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Wells Fargo CEO Struggles To Defend Allegations Of Dumping Stock

On Thursday, Wells Fargo CEO John Stumpf testified before the House Financial Services Committee about the creation of over two million unauthorized accounts by Wells Fargo employees.

During the hearing, Rep. Carolyn Maloney (D-NY) asked Stumpf about a substantial amount of Wells Fargo stock he sold before Wells Fargo’s transgressions were publicly known.

“I have right here your form four filing, which I’d like to submit to the record, that shows that on October 30, 2013 you sold 13 million dollars worth of Wells Fargo stock on the open market. That is by far the largest open market sale of Wells Fargo stock that you made in your nine years as CEO,” Maloney pointed out to Stumpf.

Maloney followed up by asking Stumpf if he dumped “13 million dollars of Wells Fargo stock, which you did through your family trust, right after you found out that your bank had been fraudulently opening hundreds and thousands of scam accounts ripping off your customers?”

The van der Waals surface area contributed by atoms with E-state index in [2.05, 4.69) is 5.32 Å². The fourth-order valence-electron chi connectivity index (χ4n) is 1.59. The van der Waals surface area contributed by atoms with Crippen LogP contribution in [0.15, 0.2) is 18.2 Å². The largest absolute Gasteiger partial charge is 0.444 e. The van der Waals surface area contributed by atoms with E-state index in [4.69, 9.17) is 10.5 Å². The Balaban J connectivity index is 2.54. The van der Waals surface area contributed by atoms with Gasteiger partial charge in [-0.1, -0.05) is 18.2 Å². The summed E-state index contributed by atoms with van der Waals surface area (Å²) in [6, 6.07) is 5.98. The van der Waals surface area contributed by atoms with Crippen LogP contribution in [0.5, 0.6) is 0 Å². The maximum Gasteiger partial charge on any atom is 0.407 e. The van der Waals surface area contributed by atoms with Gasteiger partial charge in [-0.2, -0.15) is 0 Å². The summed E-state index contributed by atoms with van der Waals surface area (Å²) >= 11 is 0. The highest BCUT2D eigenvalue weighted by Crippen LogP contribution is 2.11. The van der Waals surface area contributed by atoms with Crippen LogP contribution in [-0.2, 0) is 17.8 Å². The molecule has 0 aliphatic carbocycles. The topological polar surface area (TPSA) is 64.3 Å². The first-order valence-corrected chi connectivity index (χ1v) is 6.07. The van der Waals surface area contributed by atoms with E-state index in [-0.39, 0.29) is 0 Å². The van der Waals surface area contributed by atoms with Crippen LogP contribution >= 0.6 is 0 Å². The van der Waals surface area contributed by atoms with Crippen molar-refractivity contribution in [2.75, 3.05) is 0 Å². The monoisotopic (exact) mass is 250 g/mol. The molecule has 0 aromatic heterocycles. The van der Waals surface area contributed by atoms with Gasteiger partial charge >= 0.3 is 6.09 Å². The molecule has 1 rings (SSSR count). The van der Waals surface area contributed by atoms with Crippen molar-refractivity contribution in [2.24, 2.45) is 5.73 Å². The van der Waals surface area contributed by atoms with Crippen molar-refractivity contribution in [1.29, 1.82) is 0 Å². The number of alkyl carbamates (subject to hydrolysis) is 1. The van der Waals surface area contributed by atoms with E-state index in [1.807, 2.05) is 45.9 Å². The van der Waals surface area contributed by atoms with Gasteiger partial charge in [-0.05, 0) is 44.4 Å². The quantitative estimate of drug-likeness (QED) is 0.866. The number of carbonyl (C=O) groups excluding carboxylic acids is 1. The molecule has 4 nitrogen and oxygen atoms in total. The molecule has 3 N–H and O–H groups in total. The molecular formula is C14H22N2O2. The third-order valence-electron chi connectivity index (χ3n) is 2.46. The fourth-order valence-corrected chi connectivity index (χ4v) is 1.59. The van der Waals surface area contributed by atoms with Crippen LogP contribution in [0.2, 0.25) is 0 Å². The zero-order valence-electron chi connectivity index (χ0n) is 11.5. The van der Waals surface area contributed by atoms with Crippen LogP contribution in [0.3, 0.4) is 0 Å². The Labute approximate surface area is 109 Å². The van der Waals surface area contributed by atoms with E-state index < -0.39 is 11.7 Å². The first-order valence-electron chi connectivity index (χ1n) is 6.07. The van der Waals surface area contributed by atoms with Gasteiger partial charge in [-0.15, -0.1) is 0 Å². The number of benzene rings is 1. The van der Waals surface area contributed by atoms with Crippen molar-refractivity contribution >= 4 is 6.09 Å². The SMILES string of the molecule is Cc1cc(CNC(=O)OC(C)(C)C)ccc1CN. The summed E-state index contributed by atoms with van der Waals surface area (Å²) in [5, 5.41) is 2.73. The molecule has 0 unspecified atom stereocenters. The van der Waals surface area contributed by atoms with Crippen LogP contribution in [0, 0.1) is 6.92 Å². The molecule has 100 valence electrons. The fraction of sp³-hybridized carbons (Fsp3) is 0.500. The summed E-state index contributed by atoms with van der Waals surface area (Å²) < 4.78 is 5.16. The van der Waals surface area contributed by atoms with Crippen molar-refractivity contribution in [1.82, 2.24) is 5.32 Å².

“The vast majority of our people who go to work every day and try to do the right thing,” Stumpf started to say in an attempt to dodge the question.

Maloney angrily interjected, “Excuse me, that was not my question. Excuse me, my question was did you dump the stock after you found out about the fraudulent accounts?”

“I didn’t. I did not sell shares at the time because anything related to sales,” Stumpf told Maloney.

Maloney concluded, “Well, it seems very, very suspicious that your largest sale was right after your $1.8 trillion-dollar bank was turned into a school for scoundrels.”